Tuesday, September 27, 2016
The mariner feels such a booby
Though darn it, he's really no newbie
But his sweet Shanghai blossom
Proves a cheat, far from awesome
Sheer blarney, unreal, a fake Ruby.
Sailor James Cagney romances prostitute "Shanghai Lil", played by all-American Ruby Keeler: Footlight Parade (Lloyd Bacon, Busby Berkeley; 1933). Title by discombobulated Donald B. Benson.
Monday, September 26, 2016
He's sailing the Earth's seven seas
Assailing the birds and the bees
But broads who work ports
Are frauds, he reports,
"The frails in here sure ain't Chinese."
James Cagney and Ruby Keeler in Footlight Parade (Lloyd Bacon, Busby Berkeley; 1933). In the film's final musical number, “Shanghai Lil”, Keeler is in "yellowface" as Lil, one of the prostitutes working in a waterfront bar. Title by impurist Donald B. Benson.
Friday, September 23, 2016
If she let him, for free or for rent,
She's doomed even if she repent.
And she can't be his wife
When her man mates for life --
That's the "nice girl" who didn't consent.
Donald B. Benson
By the dictates of Hollywood morality, not only can prostitute Mae Clarke never marry soldier Douglass Montgomery, but she must also die. The wages of sin in Waterloo Bridge (James Whale; 1931).
Thursday, September 22, 2016
Some broads in these stories were easy
Quite flawed, without moorings, and sleazy
When they ramped up the code
Such tramps hit the road
The bawdy made moralists queasy.
Mae Clarke and Doris Lloyd play prostitutes in Waterloo Bridge (James Whale; 1931).
Wednesday, September 21, 2016
Though she works, she can't draw on a pension
And the perks are too awful to mention
From the streets to the flops
All she meets are the cops
And those jerks of the law mean detention.
Barbara Stanwyck is one of the Ladies They Talk About (Howard Bretherton, William Keighley; 1933).
Tuesday, September 20, 2016
In the fight "Cagney versus Mae Clarke"
She might hurl a curse or remark
She'd nag and she'd glare
Then get dragged by her hair
His bite being worse than her bark.
James Cagney drags Mae Clarke out of bed and across the room -- by her hair: Lady Killer (Roy Del Ruth; 1933).
Monday, September 19, 2016
Half-deranged, Cagney won't take no guff
He's no angel, he's prone to get rough
But when known dirty rats
Have him mown down with gats
For a change, he groans "I ain't so tough."
James Cagney in The Public Enemy (William A. Wellman; 1931).
Friday, September 16, 2016
With plotlines more bracing than sappy,
Joan's hotties are aces and scrappy
Exposing her thighs
In hose she cracks wise,
Allotted lines racy and snappy.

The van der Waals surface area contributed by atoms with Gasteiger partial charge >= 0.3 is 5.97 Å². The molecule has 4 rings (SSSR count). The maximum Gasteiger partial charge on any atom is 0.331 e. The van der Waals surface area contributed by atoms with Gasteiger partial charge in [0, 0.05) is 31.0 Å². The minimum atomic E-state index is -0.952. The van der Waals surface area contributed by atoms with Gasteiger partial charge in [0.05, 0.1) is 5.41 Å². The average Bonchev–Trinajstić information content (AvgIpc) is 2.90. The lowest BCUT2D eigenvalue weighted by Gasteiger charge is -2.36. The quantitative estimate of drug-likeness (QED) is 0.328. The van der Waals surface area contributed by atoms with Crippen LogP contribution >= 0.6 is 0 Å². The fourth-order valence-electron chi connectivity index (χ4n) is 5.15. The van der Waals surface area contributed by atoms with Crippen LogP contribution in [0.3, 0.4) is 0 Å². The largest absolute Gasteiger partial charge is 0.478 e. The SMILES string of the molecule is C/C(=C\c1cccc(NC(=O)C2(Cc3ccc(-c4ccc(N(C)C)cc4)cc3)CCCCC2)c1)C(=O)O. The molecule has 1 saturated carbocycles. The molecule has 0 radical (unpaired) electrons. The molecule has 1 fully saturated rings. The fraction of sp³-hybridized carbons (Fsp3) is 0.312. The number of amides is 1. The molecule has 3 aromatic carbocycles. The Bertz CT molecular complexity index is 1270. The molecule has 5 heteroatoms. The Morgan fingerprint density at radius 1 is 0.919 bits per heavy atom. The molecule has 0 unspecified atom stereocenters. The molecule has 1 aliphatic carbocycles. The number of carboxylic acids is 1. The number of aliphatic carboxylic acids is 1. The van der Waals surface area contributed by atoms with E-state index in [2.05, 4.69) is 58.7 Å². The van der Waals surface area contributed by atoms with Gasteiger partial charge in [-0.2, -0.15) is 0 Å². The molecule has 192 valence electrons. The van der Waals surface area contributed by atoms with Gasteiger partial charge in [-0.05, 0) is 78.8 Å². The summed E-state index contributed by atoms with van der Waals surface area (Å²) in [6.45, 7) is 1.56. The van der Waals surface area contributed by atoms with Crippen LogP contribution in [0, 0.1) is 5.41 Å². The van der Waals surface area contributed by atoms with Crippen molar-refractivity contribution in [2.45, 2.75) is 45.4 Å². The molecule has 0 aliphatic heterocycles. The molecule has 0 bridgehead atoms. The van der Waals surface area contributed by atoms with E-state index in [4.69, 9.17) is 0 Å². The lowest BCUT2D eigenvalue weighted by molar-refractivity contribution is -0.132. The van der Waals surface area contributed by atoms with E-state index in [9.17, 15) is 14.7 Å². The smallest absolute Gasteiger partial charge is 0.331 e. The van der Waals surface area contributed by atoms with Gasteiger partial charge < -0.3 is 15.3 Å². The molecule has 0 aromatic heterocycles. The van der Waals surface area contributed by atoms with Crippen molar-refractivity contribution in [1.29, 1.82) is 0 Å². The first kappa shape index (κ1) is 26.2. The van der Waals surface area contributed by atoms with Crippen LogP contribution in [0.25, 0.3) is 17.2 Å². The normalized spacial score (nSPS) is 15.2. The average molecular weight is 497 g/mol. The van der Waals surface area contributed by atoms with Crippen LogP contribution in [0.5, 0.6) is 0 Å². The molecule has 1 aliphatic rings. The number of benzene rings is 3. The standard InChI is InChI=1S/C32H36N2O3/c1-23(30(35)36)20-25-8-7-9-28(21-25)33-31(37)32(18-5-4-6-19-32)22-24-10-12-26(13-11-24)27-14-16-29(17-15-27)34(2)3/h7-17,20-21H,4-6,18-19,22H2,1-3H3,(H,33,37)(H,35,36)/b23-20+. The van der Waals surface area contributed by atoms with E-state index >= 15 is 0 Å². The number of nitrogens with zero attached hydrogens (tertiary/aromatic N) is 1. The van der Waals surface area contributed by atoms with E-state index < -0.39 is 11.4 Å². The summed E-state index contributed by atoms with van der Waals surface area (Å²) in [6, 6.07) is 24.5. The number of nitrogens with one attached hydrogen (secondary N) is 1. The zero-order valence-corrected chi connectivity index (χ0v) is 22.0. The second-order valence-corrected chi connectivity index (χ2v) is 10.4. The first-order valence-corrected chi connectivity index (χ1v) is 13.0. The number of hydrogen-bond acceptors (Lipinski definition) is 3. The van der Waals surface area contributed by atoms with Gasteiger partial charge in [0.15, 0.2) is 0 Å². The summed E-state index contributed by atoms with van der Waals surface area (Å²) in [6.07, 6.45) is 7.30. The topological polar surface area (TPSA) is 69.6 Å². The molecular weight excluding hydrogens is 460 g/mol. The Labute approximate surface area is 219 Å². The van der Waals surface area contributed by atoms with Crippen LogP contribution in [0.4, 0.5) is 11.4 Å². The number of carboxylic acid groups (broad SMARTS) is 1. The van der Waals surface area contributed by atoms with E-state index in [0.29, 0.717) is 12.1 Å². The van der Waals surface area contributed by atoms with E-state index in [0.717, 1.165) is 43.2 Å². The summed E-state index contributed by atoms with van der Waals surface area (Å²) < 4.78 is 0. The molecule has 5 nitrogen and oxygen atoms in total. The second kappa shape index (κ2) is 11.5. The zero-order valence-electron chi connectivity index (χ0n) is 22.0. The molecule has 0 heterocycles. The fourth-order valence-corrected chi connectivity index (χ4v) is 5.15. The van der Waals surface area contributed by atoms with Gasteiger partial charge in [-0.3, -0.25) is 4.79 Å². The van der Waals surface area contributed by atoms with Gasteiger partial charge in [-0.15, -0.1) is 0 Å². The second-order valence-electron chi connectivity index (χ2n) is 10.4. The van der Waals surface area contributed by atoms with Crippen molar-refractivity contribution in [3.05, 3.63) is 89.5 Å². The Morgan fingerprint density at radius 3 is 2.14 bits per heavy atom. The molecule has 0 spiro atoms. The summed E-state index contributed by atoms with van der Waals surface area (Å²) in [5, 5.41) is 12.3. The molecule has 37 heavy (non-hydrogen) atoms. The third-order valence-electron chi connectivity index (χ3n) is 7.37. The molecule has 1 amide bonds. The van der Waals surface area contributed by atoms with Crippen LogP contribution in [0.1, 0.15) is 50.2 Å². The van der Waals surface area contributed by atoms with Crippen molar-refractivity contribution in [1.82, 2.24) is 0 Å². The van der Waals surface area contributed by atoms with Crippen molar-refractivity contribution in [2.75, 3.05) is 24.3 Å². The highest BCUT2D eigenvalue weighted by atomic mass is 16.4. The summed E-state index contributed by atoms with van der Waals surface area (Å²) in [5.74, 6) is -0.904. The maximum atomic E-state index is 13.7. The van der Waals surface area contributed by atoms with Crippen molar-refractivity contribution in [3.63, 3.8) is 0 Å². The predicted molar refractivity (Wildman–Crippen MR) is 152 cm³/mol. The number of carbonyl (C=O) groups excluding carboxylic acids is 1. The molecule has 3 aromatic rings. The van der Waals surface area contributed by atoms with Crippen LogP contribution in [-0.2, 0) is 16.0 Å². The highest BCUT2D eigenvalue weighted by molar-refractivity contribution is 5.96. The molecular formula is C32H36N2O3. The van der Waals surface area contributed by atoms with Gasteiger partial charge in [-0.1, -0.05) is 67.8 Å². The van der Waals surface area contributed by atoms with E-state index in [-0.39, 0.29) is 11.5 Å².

Joan Blondell's gams are featured in the very first shot of Smarty (1934; Robert Florey); with Warren William.
Thursday, September 15, 2016
A fella who flails beneath dresses
Will dwell on a gal's bedroom messes
At tops you unhook
He stops for a look
To help turn his fails to successes.
James Cagney plays Lingerie Inspector in Blonde Crazy (Roy Del Ruth; 1931). Title by dainty Donald Benson.
Wednesday, September 14, 2016
When eyeing a dame in the tub,
A guy's always game for a rub
But censors say nyet!
To anything wet
Keep it dry, or film frames they will scrub.
James Cagney and Joan Blondell, having fun in Blonde Crazy (Roy Del Ruth; 1931). Title by bathist Donald B. Benson.
Tuesday, September 13, 2016
This sleaze with the wandering mitts
Will squeeze her if blondie permits
Present her with jewels
And then, April Fools!
Turning tease, she'll abscond with the glitz!
Guy Kibbee falls for con woman Joan Blondell in Blonde Crazy (Roy Del Ruth; 1931). Title by windy David Cairns.
Monday, September 12, 2016
Her life wasn't joy uninterrupted
The strife sometimes boiled and erupted
But Blondell had that flair
That compels you to stare
Just one eyeful and boy! You're corrupted.
In the 1930s Joan Blondell was a staple in racy pre-Code films at Warner Brothers Pictures, usually playing a sexy, wisecracking blonde. From Wikipedia: Rose Joan Blondell was born to a vaudeville family. Her cradle was a property trunk as her parents moved from place to place and she made her first appearance on stage at the age of four months when she was carried on in a cradle as the daughter of Peggy Astaire in The Greatest Love. Her family comprised a vaudeville troupe, the "Bouncing Blondells."
Friday, September 9, 2016
We're aflame, cock-a-hoop, took by storm!
With that same Betty Boop-looking form
For Joan's luminous quality
Dispels gloom, promotes jollity
This dame's ice-cream scoops stacked -- but warm.
Joan Blondell takes a bath in Blonde Crazy (Roy Del Ruth; 1931).